Teatro Nuovo Barber of Seville

REVIEW: The Barber of Seville

by Gregory Moomjy

Every opera lover has their own story about how they first fell in love with the artform. However, it is safe to say that many of us got our first exposure to it from Looney Tunes, specifically cartoons like “What’s Opera Doc?” and “The Rabbit of Seville”. The latter is predominated by Rossini’s sparkling overture to The Barber of Seville. When an opera is so well known that it becomes part of popular culture, it may have an unexpected draw back. While it’s always good to allow a wide audience the chance to learn about Opera, the fact that Looney Tunes has allowed most of us to get to know the Barber of Seville from childhood also means that the score, or more specifically a certain way of performing it, has become part of our collective memory. As a result, it is easy to fall into the trap of thinking we know exactly how The Barber of Seville should be performed.

Enter Teatro Nuovo. Now in its third season, the company, founded by conductor Will Crutchfield, is dedicated to performing Bel Canto opera in ways that eschew modern performance traditions. In Philip Gossett’s book, Divas and Scholars, he discusses the pitfalls of tradition. He cites one of the cadenzas from the mad scene in Lucia di Lammermoor; in which she quotes the theme of the love duet which ends Act I. That cadenza has now been recorded by many major coloraturas, including Maria Callas and Beverly Sills. However that ornament did not originate with Donizetti but with Nellie Melba–the great Australian soprano from the early 20th century. Evidently after she interpolated that ornament it was so well received that other singers copied her. At some point it became so common that that specific embellishment was affixed to the score. Ironically, not only does this negate the fact that this specific embellishment was not written by Donizetti, but it also to some extent negates the improvisatory excitement that is an innate part of ornamentation.

But for the pandemic, Teatro Nuovo would’ve performed a concert version of Rossini’s masterpiece “Maometto II’ (1820). As it happened the group decided to return in 2021 with The Barber of Seville.  It’s rare for Teatro Nuovo to showcase something so well known, but due to the chaos of the past year, it makes sense that Teatro Nouvo would want to present a bit of operatic comfort food as live performances return to the city. It should be noted that these performances held in Damrosch Park on July 27 and 28, mark the first time since the pandemic that live opera was heard in Lincoln center.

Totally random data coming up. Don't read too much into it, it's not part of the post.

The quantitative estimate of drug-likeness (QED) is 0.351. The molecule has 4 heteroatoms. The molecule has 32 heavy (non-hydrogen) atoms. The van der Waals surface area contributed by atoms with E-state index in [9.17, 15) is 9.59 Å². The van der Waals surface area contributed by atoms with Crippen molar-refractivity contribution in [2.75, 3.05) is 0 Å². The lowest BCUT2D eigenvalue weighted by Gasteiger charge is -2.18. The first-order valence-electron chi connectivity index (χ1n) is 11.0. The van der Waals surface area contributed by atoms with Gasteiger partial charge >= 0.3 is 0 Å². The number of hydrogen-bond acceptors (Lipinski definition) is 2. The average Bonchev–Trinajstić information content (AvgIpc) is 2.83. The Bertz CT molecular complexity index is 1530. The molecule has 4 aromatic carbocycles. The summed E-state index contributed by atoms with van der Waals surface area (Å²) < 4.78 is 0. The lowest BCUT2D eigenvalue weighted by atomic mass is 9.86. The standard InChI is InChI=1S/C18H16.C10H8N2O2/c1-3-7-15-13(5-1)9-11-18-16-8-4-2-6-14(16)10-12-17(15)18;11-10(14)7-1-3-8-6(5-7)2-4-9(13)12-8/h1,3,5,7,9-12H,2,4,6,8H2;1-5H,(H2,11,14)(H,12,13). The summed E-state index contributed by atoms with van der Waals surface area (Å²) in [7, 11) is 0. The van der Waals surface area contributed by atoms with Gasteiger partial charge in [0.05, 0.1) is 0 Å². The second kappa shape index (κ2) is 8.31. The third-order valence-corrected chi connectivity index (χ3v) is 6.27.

With all that said, Teatro Nuovo deserves high praise for this production. It truly was an evening that challenged all preconceived notions about Rossini’s evergreen comedy. Both singers and orchestra worked as a cohesive ensemble to do away with centuries of tradition in both the vocal and instrumental writing. This performance shed a new light on everything from ornamentation to tempi, to the voice types we normally associate with this opera.

The tempi for certain famous sections were remarkably slow. Normally, sections like the patter in Doctor Bartolo’s aria, “A un dottor sella mia sorte”, are taken much faster. While this has the bonus of turning a bel canto opera into an Olympic display of skill, what you lose in speed, you gain in time to portray a character. In this case, the Doctor sung by Scott Purcell, became more like someone who would tie Rosina to the train tracks. This gets back to what seems to be the entire mission of Teatro Nuovo: not simply to present the score of The Barber of Seville in a renewed light, but more specifically to show that yes–it is a Bel Canto opera, and yes—that means that stylistically there is a premium on the voice and what it can do. But that doesn’t necessarily mean that singers need to showcase the athletic capabilities of their voices, but rather what they can do to communicate the drama of the story being told.

The matter of ornamentation extended even to the orchestral accompaniment. Led by Crutchfield and violinist Jakob Lehman, the orchestra highlighted rarely heard details in the score ; whether it be the twittering of the woodwinds in the stretta that ended Act I, or specific ornaments just done by individual instruments on repeats of certain phrases. It was hard to tell if this was due to research on the part of Teatro Nuovo or if this was simply due to the nature of performing an opera in what is basically a concert format. The orchestra was on stage (and not in a pit) and therefore certain details in the instrumental music could shine brighter than in a fully staged production.